AICGS’ conference on “EU Membership for Turkey: Endless Negotiations?” on February 7, 2014, featured panelists from Turkey, Germany, and the UK, including Ambassador Dr. Heinrich Kreft, Deputy Director General for International Academic and Educational Relations and Dialogue among Civilizations at the German Foreign Ministry. This conference was the second part of a trilateral dialogue on Turkey in cooperation with the Middle East Technical University (METU) in Ankara, Turkey, and the Brandenburg Institute for Society and Security (BIGS) in Potsdam, Germany.
Panel 1: Turkey and the EU – “Privileged Partnership” or Endless Negotiations?
Negotiations over Turkish membership in the European Union have spanned nearly a decade. Unfortunately, EU-Turkish relations now are as strained by political tensions as they have ever been, which, along with Turkey’s recent economic success, has resulted in a focus on economics and trade. The United States has supported Turkey’s EU membership since the George W. Bush administration and has largely refrained from criticizing its government. Thus, the relationship between the U.S. and Turkey seems to be strong, while EU-Turkish ties have deteriorated. Some of the panelists suggest a path forward would be for the U.S. to consider a Turkish role in negotiations over the Transatlantic Trade and Investment Partnership (TTIP) in parallel with EU accession negotiations.
Prime Minister Erdoğan met Chancellor Angela Merkel in Berlin. His travels were in part an effort to regain international trust after the Gezi Park protests and Turkey’s EU bid, but also to seek the votes of the 2.8 million people living in Germany with Turkish passports. The Social Democrats (SPD) and Greens remain the strongest supporters of Turkey’s accession into the EU. However, the CSU and CDU are not as open to Turkish membership and even partial admission has proven hard to achieve. This encourages Chancellor Angela Merkel to entertain open-ended membership negotiations without declaring a final goal. Germany could signal its support for EU membership for Turkey, however, by loosening its visa regulations for Turkish citizens who reside in Germany.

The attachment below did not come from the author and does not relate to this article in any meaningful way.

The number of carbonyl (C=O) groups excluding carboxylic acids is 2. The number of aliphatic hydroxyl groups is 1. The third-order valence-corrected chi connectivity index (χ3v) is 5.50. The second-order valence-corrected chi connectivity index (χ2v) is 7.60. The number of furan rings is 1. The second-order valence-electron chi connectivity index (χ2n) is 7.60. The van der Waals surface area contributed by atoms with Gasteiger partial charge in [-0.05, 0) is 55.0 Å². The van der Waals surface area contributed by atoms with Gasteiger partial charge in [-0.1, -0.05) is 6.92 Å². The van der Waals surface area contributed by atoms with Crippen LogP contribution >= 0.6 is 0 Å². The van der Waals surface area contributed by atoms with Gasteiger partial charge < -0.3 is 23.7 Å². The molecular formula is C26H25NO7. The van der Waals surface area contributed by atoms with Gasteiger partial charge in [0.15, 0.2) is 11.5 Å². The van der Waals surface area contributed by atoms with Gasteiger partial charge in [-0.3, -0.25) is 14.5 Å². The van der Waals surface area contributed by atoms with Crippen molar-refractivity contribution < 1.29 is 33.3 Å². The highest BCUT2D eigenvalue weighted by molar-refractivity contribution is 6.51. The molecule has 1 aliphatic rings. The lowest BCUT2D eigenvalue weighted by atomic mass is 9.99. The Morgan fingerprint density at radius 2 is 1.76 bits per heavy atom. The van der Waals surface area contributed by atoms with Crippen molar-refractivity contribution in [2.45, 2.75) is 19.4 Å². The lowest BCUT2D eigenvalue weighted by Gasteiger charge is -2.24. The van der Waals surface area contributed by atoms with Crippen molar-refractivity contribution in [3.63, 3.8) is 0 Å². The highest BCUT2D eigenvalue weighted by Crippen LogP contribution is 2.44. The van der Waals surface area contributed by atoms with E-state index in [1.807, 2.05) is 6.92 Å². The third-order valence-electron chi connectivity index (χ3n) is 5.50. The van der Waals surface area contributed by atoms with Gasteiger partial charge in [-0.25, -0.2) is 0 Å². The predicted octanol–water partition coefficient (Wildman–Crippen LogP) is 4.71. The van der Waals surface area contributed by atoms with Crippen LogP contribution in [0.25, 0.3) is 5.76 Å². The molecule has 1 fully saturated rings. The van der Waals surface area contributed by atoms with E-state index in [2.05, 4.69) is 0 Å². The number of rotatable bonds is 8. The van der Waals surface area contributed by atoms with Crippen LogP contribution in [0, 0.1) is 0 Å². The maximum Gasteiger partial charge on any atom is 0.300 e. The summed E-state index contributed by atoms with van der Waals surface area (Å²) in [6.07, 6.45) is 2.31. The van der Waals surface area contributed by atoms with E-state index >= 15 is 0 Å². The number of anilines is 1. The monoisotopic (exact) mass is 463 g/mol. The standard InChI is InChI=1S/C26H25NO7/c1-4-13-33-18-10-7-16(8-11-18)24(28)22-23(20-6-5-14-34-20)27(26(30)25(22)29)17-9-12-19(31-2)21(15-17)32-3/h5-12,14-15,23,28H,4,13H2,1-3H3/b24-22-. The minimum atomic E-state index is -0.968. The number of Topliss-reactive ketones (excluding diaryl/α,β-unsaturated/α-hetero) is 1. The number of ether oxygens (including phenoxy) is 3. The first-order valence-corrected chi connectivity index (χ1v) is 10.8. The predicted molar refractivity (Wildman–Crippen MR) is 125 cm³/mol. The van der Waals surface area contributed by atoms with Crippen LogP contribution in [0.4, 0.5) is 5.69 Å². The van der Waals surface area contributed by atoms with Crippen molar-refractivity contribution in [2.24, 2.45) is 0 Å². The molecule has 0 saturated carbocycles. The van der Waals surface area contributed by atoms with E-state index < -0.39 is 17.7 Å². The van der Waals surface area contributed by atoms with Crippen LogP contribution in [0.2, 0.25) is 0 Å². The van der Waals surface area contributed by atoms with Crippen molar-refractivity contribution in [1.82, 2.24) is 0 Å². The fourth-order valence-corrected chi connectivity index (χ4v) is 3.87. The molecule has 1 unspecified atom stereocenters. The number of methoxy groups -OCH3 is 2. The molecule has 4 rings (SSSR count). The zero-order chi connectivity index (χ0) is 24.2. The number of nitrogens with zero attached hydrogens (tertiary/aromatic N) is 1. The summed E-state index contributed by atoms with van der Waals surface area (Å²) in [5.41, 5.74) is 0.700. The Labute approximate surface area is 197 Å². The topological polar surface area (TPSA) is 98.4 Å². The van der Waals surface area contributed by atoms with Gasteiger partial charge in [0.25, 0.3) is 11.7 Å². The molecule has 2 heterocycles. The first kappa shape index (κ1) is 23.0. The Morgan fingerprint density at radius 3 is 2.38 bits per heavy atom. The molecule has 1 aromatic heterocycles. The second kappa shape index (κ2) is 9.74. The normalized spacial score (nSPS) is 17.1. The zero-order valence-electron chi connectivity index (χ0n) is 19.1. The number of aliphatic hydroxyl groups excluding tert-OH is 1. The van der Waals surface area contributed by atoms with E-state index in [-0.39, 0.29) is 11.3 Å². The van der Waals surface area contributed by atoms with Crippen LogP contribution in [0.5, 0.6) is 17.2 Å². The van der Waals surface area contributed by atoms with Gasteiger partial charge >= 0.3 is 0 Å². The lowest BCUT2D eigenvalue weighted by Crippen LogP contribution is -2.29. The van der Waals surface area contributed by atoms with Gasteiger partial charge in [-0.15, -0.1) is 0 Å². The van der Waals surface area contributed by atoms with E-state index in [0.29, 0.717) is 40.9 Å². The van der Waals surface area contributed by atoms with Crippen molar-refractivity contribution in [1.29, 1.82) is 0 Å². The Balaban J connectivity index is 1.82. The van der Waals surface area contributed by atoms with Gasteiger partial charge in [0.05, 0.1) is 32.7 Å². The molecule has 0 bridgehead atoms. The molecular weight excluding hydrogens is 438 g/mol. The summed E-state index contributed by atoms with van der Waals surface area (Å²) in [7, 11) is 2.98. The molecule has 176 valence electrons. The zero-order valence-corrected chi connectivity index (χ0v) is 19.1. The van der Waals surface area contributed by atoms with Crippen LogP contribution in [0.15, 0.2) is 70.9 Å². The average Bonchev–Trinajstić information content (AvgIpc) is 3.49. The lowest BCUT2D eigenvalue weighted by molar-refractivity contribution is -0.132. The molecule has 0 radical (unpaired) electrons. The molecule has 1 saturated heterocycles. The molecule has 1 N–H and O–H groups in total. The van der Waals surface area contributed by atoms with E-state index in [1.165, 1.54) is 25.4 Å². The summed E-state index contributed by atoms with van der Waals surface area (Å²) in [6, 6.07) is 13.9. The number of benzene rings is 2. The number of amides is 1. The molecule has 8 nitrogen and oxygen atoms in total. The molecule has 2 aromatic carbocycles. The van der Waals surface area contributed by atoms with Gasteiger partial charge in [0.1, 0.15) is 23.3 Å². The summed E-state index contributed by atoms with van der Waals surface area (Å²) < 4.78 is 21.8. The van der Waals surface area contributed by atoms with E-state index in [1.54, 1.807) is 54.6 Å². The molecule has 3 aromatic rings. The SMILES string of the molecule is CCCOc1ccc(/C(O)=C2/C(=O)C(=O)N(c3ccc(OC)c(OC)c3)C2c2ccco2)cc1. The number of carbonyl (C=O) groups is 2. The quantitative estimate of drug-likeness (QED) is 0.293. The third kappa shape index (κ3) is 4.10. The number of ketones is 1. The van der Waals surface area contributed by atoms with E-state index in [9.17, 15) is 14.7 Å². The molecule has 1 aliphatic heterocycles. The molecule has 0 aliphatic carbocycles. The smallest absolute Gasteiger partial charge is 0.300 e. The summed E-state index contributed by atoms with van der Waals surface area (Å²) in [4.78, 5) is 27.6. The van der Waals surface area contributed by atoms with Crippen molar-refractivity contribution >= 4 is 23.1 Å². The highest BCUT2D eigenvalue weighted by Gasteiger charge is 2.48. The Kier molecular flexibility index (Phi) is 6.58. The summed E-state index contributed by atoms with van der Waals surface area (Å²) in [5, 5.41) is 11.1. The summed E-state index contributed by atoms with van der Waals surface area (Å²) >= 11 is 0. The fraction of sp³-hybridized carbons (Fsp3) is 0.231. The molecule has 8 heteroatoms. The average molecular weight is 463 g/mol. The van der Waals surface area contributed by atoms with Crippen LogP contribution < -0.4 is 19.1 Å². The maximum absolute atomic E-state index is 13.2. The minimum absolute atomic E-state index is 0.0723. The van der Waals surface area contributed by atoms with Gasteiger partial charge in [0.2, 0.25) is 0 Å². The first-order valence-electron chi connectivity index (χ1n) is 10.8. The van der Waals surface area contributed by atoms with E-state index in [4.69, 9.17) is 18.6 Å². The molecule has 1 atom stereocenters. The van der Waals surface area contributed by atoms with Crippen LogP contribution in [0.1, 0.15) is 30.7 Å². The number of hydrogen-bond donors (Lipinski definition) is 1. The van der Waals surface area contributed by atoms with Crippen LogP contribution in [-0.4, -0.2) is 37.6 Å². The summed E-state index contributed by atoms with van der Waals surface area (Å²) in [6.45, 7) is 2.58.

Panel 2: Elections in Turkey: What’s at Stake for Europe and the U.S.?
The Turkish presidential and parliamentary elections will be held at the end of March 2014 and again at the end of August 2014. Currently, Prime Minister Recep Tayyip Erdoğan and his Justice and Development Party are favored in part due to his government’s previous success and the past decade of economic growth—despite his government’s response to the Gezi Park protests, recent corruption charges against him and his party, and an emerging balance of payments crisis. Prime Minister Erdoğan is known to have made many mistakes while achieving many positive results and, thus, is still perceived to be the people’s leaders. If Erdoğan wins this coming presidential election, he will be the longest serving political leader “never in the opposition.”
Panel 3: Turkey’s External Relations
Prime Minister Erdoğan’s foreign policy in recent years has become incoherent and unpredictable, making solid analysis difficult. Panelists cited his unsubstantiated claims that the United States incited a coup in Turkey just days after he visited President Obama at the White House. Some suggested this behavior was due to President Abdullah Gül and Prime Minister Erdoğan living in an “echo-chamber” and reflected the views of some in Turkey who choose to associate internal dissidence with foreign influence. It was argued that the United States should publicly denounce these claims and prove them wrong, but the Washington so far seems reluctant to criticize Turkey.
The discussion addressed Turkey’s dual role as a Middle Eastern and European country. Some said that Turkish politics exist in isolation unrelated either to the Middle East or Europe, while others maintained that the EU’s Copenhagen Criteria gave Europe substantial leverage over Turkey’s foreign policy. Though Turkey has had success in promoting the democratic processes throughout the Muslim world, the West has perhaps mistakenly believed Turkey to be a cooperative player in the Middle East and that Turkey’s soft power in the region is exaggerated. The civil war in Syria was acknowledged as a critical problem for Turkey and one that it is committed to addressing, but its policy is now stuck between calling for Assad’s downfall and having little means to bring it about. It was brought up in discussion that President Gül would like to refine and recalibrate Turkey’s purely anti-Assad stance on the war, but that it is unlikely to happen. Ultimately, the panelists reiterated that it is difficult gauge the country’s foreign policy given Prime Minister Erdoğan’s changing stance on various issues.
Made possible by the support of Fritz Thyssen Stiftung